Klocke goes on:

“Although I believe that men can be pro-feminist and anti-sexist, I do not believe we can be feminists in the strictest sense of the word in today’s society. Men, in this patriarchal system, cannot remove themselves from their power and privilege in relation to women. To be a feminist one must be a member of the targeted group (i.e a woman) not only as a matter of classification but as having one’s directly lived experience inform one’s theory and praxis.”

Is Klocke simply making an argument for essentialism with this statement? Are we looking at a biological argument in his statement’s on lived-experience? If one has not truly lived as a female in our society, can one ever really understand, or put into place actions for change surrounding patriarchal oppression? Let’s juxtapose this idea for a moment. I do not have male privilege, yet does this mean that I cannot completely understand privilege as a female? As a white, middle class feminist, I believe I can understand the social privilege I have been given over my fellow feminist women of color who have struggled with deeper marginalization and oppression continuing to this day.

I also have to ponder where men who have lived with oppression fit into the scheme of feminism. Surely we recognize that race and class play a role in oppression of men in our society. Are we to place men on a continuum in terms of oppression levels when establishing a defined feminist male model?

Klocke does go on in the full article, linked earlier, to discuss these questions, along with the validity of men who may not define as feminist, but who work alongside females in praxis. He cites information from Alison Jaggar regarding the application of theory, but seems to defer taking a stand regarding the feminist label for males, preferring to consign himself to the concept that men can, with practice,  stand alongside a feminist in action, but perhaps never have the essential qualifications to be called feminist.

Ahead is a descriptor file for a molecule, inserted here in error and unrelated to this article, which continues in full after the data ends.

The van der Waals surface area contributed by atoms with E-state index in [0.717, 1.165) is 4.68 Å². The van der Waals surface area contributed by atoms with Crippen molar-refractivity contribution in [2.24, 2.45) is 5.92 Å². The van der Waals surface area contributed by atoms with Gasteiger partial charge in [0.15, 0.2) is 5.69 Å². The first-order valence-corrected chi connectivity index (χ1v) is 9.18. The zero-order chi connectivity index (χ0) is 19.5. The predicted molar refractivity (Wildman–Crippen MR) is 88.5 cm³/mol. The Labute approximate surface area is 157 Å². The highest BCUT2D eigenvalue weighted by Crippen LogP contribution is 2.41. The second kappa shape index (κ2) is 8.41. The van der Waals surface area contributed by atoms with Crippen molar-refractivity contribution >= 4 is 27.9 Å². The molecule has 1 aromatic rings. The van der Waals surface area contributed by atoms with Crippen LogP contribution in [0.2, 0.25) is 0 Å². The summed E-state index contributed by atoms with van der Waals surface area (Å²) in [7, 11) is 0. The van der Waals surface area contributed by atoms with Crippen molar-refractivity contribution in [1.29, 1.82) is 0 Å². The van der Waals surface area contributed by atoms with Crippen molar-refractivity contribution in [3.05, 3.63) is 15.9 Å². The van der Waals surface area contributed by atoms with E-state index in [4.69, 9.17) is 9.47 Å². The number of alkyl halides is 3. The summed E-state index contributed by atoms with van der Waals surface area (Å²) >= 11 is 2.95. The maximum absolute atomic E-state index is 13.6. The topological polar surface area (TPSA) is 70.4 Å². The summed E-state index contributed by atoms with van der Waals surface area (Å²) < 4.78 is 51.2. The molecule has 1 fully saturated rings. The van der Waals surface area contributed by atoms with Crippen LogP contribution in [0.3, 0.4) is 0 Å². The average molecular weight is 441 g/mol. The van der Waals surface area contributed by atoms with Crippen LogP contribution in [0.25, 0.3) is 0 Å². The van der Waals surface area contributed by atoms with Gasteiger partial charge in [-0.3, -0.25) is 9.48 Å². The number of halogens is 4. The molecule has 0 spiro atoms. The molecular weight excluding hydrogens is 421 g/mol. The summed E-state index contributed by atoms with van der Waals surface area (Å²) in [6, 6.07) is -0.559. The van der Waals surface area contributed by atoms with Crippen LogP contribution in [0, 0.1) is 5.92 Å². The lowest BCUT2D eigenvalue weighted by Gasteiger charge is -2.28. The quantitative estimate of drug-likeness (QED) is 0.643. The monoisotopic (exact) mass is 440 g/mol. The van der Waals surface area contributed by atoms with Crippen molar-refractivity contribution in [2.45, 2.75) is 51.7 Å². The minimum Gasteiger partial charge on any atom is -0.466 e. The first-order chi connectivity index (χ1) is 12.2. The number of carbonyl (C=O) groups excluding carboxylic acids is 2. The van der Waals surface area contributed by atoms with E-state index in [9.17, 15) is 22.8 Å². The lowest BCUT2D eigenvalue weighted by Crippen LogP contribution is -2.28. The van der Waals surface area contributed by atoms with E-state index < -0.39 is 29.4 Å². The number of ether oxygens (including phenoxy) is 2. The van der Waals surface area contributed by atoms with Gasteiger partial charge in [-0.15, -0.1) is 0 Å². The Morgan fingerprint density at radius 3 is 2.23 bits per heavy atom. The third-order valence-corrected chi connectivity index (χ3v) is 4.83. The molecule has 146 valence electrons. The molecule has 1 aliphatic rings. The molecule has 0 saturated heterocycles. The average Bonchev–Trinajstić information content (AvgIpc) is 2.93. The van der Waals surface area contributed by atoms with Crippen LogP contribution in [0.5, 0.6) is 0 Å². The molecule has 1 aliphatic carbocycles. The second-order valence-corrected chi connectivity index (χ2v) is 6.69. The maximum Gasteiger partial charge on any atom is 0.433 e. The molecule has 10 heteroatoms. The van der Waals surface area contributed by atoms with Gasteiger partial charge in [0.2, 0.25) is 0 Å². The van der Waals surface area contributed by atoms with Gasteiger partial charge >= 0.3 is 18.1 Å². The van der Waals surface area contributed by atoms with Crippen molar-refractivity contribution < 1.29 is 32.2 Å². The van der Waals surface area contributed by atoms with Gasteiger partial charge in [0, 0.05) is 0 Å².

What do you think? Can our society, and feminism itself, truly define a feminist male in the literal sense, and does it even matter? Is the real key that society (and feminists themselves) just drop the labels and simply accept men who believe that human rights are essential for everyone, not just based on a select sex, or race, or social status?

Klocke, B. (2008). “Roles of Men with Feminism and Feminist Theory. NOMAS position paper. Retrieved from http://www.nomas.org/node/122

And…..because the topic is related, have you found this blog yet: http://makemeasammich.org/2014/09/28/when-bad-allies-get-good-guy-awards/




2 thoughts on “Feminist Friday: Men and Feminism”

  1. I don’t generally get too worked up over the labels, but I do feel very dismayed when my lady students say “I’m not a feminist or anything, but…” Although recently I had several students, in the course of one discussion, say things like “I guess I’m a feminist,” which is still more wishy-washy than I’d like but at least better – at least they don’t think it’s a bad word!

    Anyway, have you heard about this? http://www.theguardian.com/lifeandstyle/womens-blog/2014/oct/06/men-only-un-conference-gender-equality-if-only-it-was-a-joke

    It reminds me of the old joke: ‘That was a great idea [woman] had, could we get a man to repeat it?’



    1. I hadn’t read that link, but my rape research capstone briefly discussed supposed men’s feminist organizations that led the way with this idea, barring women from participation and input into what they were trying to teach about gender. What a waste of time.